Kicking the habit: how can councils reduce their reliance on temporary accommodation?
Chair: Modester Anucha, Corporate Director for Housing Strategy & Options, Waltham Forest Council
Claire Harding, Research Director, Centre for London
Abigail Davies, Director, Housing Consultancy, Savills
Deven Ghelani, Director, Policy in Practice
Temporary accommodation is bad for families and cost the taxpayer £1bn in London alone last year. Yet thousands of families remain stuck in TA for months or even years. Claire Harding shares the findings of her research on temporary accommodation, while Deven Ghelani shows the impact of benefit capping on families. Abigail Davis explains that rising rents are making it hard for councils trying to find homes in the private rented sector.
Claire Harding on why temporary accommodation is a peculiarly London problem
There is no question that homelessness in temporary accommodation is indeed one of London’s biggest challenges.
We know that homelessness is a national problem. People become homeless everywhere in England and to a greater or lesser extent everywhere in the world.
And poverty exists everywhere in the world. But the number of households in temporary accommodation is a London problem – 62% of all households in temporary accommodation in England are in London, which is vastly out of proportion to London’s population.
The rates of people in statutory homelessness tend to be higher in cities and urban areas than in rural areas. There is more pressure on accommodation in these places. We know also that vulnerable people often end up in cities for a range of complex reasons.
We have a nasty problem where taxpayers are getting a bad deal because most of the homelessness budget is being spent on temporary accommodation, and a lot is in London.
It’s not very good for families either. So nobody is benefiting except for private landlords, which is interesting in policy terms and challenging to solve.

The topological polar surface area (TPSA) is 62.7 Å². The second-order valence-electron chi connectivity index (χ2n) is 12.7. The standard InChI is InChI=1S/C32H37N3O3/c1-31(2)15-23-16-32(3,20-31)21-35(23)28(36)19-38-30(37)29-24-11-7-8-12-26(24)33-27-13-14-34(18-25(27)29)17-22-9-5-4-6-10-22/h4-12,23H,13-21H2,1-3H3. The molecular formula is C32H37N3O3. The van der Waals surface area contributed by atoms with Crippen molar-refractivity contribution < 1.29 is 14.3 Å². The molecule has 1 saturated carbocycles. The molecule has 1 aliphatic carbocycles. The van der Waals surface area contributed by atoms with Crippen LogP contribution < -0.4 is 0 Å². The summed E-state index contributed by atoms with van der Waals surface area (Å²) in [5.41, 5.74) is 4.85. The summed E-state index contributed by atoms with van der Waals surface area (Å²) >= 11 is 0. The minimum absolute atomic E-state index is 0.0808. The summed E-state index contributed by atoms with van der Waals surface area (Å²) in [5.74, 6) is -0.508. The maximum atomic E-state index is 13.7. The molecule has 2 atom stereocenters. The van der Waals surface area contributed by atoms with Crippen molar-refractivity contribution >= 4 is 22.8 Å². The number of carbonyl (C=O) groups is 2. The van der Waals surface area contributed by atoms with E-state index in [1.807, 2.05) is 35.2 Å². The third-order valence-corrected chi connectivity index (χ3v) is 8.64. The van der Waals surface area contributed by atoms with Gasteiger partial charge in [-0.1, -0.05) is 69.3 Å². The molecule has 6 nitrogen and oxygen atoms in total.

Temporary accommodation is not inevitable
The high number of households in temporary accommodation is not inevitable. Over the last 20 years or so, the number of households in temporary accommodation went up and then it went down and then it went up again. That’s partly because of concerted policy efforts to make them go down.
They were targets to move households out of temporary accommodation. It was also a time when net social housing completions added more social homes than the right to buy took away.
The situation in London is changing quite quickly. The number of children in temporary accommodation in London is approximately equivalent to the number of children in Brent, which I find a terrifying statistic.
The cost of living crisis is likely to show in the next round of data. That is beginning to put more pressure on the system and drive temporary accommodation up again. Longer term, I think what will happen next is much less certain.
Abigail Davies shows why availability and affordability are such a problem for low-income families
I am going to talk about supply and demand for homes; benefit cuts to households, and then look at future policy directions.
RICS data over the last two years shows the gap between the supply of rental accommodation and demand. In the first part of the pandemic, there was more supply than demand. But that changed very quickly.
The flight from London was short-lived. People returned and expressed their demand to live in the capital very strongly. However, a lot of landlords decided to withdraw from the sector.
The house purchase market was pretty hot, so some landlords got out. So supply is not what it was, but demand is greater. If you break that down to the borough level, all areas have seen a decline in the number of rental properties available. But the difference between the boroughs is also quite stark.
Clearly, there are real pressures around the family size provision. We’ve modelled some hypothetical households by looking at the number of bedrooms and whether they are affected by the two-child cap.
Massive decline in supply
We’ve assumed that they keep the allowances within universal credit for their living costs, and therefore their rental spend is depressed. If we compare the first quarter of 2021 to a year later, there has been a massive decline in the number of properties available to those households.
The price point availability shows that massive change in a market that was already difficult.